- Watch captain says he shot a teen in self-defense, authorities say
- If the boy had been the shooter, he would have been arrested, his dad says
- The shooter has not been charged; the teenager was unarmed
- The attorney for the slain boy's family says the Sanford, Florida, police "passed the buck"
The family of a 17-year-old unarmed Florida boy gunned down last month is outraged that the shooter remains free.
"It's surprising. It's shocking," said Tracy Martin, father of Trayvon, shot dead in Sanford. "It lets me know that justice is just not being served here. All we want is justice for our son. We're not asking for anything out of the ordinary."
Trayvon Martin was returning from a convenience store to the home of his father's fiancee in a gated community around sunset on February 26. A neighborhood watch captain, George Zimmerman, 28, saw the teen and called 911 to report a suspicious man, authorities said.
The 911 dispatcher told Zimmerman not to confront the person, but by the time police arrived, Trayvon Martin lay dead with a gunshot wound in the chest, said Sanford Police Chief Bill Lee. The teenager was carrying a small amount of cash, some candy and an iced tea.
Zimmerman told police he shot the teen in self-defense, authorities said, and he remains free as the state attorney's office investigates the case. Police said they have not charged Zimmerman because there are no grounds to disprove his story of what happened.
The shooting has sparked outrage in the community, with some accusing Zimmerman, who is white, of profiling the black teen.
The boy's parents and the family attorney were interviewed Friday by CNN's Soledad O'Brien.
Tracy Martin told CNN that if Trayvon pulled the trigger, "he would have been arrested on the spot."
Benjamin Crump, the Martin family's attorney, said Zimmerman should have been arrested.
"He can make that self-defense argument. But that's in court with the judge and the jury after he's been arrested," he said.
Zimmerman's freedom "doesn't pass the common-sense test," Crump said. He said the police department "passed the buck" to the state attorney's office. He said there have been "other instances like this" involving the department.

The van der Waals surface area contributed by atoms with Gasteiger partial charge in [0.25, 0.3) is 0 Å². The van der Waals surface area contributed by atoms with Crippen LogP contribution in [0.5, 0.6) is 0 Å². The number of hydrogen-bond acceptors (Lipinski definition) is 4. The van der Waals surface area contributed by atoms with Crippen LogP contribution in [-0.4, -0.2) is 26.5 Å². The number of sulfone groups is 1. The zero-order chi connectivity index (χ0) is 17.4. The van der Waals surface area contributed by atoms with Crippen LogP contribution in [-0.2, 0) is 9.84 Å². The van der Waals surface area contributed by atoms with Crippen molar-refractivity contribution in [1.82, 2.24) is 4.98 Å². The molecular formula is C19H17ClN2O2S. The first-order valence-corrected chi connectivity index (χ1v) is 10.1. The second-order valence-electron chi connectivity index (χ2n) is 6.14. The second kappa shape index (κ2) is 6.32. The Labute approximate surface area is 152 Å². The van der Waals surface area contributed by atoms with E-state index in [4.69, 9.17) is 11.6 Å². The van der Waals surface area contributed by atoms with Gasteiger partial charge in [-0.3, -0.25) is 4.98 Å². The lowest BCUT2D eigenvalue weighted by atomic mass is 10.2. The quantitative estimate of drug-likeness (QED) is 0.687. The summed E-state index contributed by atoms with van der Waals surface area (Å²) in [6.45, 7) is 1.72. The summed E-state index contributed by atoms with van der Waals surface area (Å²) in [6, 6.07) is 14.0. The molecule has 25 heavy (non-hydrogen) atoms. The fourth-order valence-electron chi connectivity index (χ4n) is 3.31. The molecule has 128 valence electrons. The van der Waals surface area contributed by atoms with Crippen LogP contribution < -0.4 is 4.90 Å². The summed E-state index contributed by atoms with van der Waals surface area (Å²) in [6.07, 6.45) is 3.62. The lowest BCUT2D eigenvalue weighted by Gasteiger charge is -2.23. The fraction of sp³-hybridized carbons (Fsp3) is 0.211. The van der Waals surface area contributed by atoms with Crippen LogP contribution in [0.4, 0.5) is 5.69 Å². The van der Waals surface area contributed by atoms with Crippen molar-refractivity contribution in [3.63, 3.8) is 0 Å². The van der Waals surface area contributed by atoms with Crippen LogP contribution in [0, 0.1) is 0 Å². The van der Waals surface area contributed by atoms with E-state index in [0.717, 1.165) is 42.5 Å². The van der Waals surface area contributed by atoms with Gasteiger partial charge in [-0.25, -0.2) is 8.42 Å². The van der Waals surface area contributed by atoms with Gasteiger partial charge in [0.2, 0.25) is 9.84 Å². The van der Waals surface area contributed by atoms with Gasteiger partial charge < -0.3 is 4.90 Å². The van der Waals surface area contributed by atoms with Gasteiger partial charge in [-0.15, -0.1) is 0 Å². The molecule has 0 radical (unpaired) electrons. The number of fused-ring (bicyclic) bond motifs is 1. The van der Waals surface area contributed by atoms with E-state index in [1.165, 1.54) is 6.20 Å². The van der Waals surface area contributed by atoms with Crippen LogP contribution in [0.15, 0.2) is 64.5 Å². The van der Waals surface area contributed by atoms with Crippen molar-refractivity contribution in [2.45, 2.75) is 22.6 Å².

"And now they are doing an investigation. So more nights go by where these parents go to bed knowing that their son is in a grave and the man who killed their son is sleeping his own bed," Crump said.
Trayvon was a normal, growing boy with a big appetite, his parents said.
"He loved playing football. He loved watching football. He loved basketball," said his mother, Sybrina Fulton. "He loved to eat everything in your house."
Tracy Martin describes the anguish of losing a son.
"It's sad as a father to have to bury your child. As a parent, you never want to imagine about burying your kids. And for me to have to bury my son is just sad," he said.
The Martin family has sought to make the 911 tapes available, but State Attorney Norm Wolfinger said Tuesday the calls will not be made public until the investigation is complete. A gunshot can be heard on the 911 calls that night, police said.
"Trayvon Martin and his family, interested persons, and the public-at-large are entitled to no less than a thorough, deliberate and just review of the information provided, along with any other evidence that may or may not be developed in the course of the review process," Wolfinger's office said in a statement. "We intend to honor that commitment."
Numerous CNN attempts to contact Zimmerman were unsuccessful, and it is unclear whether he has retained an attorney.
"The evidence and testimony we have so far does not establish that Mr. Zimmerman did not act in self-defense. We don't have anything to dispute his claim of self-defense, at this point, with the evidence and testimony that we have," said Lee, the police chief.
Lee said the 911 directions asking Zimmerman not to confront the teenager are not mandatory instructions.
"That is a call taker making a recommendation to him. He's not under a legal obligation to do that, so that is not something we can charge him with," he said. "But it would have been a good outcome ... if Trayvon Martin and George Zimmerman never came in contact with one another."
In a letter sent to U.S. Attorney General Eric Holder, the National Association for the Advancement of Colored People expressed doubt in the Sanford Police Department and asked the Justice Department to review the case.
"The NAACP has no confidence that, absent federal oversight, the Sanford Police Department will devote the necessary degree of care to its investigation," the letter said. "We therefore call upon you to detail personnel to Sanford immediately to review the facts, ensure that the Sanford Police Department conducts an impartial, thorough and prompt investigation of the circumstances involving the death of this unarmed teen, and ensure that the responsible person is held accountable if a crime was committed."